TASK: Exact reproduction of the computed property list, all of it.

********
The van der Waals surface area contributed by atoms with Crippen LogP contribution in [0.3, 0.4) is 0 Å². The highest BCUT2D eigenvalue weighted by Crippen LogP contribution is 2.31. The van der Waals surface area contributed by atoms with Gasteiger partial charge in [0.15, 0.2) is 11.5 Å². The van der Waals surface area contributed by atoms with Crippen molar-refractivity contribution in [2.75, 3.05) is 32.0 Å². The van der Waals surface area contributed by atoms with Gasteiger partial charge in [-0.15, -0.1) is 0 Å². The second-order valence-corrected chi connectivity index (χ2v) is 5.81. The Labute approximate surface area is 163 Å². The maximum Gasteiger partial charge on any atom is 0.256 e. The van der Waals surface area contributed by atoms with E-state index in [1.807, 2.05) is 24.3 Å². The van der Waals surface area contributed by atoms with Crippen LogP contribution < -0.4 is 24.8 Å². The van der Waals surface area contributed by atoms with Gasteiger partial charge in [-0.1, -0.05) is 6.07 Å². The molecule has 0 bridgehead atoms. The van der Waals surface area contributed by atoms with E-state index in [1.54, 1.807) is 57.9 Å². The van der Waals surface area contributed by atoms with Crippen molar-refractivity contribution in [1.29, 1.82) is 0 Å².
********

The van der Waals surface area contributed by atoms with Crippen LogP contribution in [0.3, 0.4) is 0 Å². The highest BCUT2D eigenvalue weighted by Crippen LogP contribution is 2.31. The van der Waals surface area contributed by atoms with Gasteiger partial charge in [0.15, 0.2) is 11.5 Å². The van der Waals surface area contributed by atoms with Crippen molar-refractivity contribution in [2.75, 3.05) is 32.0 Å². The van der Waals surface area contributed by atoms with Gasteiger partial charge in [-0.15, -0.1) is 0 Å². The second-order valence-corrected chi connectivity index (χ2v) is 5.81. The Labute approximate surface area is 163 Å². The maximum Gasteiger partial charge on any atom is 0.256 e. The van der Waals surface area contributed by atoms with E-state index in [1.807, 2.05) is 24.3 Å². The van der Waals surface area contributed by atoms with Crippen LogP contribution < -0.4 is 24.8 Å². The van der Waals surface area contributed by atoms with Gasteiger partial charge in [-0.1, -0.05) is 6.07 Å². The molecule has 0 bridgehead atoms. The van der Waals surface area contributed by atoms with E-state index in [1.54, 1.807) is 57.9 Å². The van der Waals surface area contributed by atoms with Crippen molar-refractivity contribution in [1.29, 1.82) is 0 Å².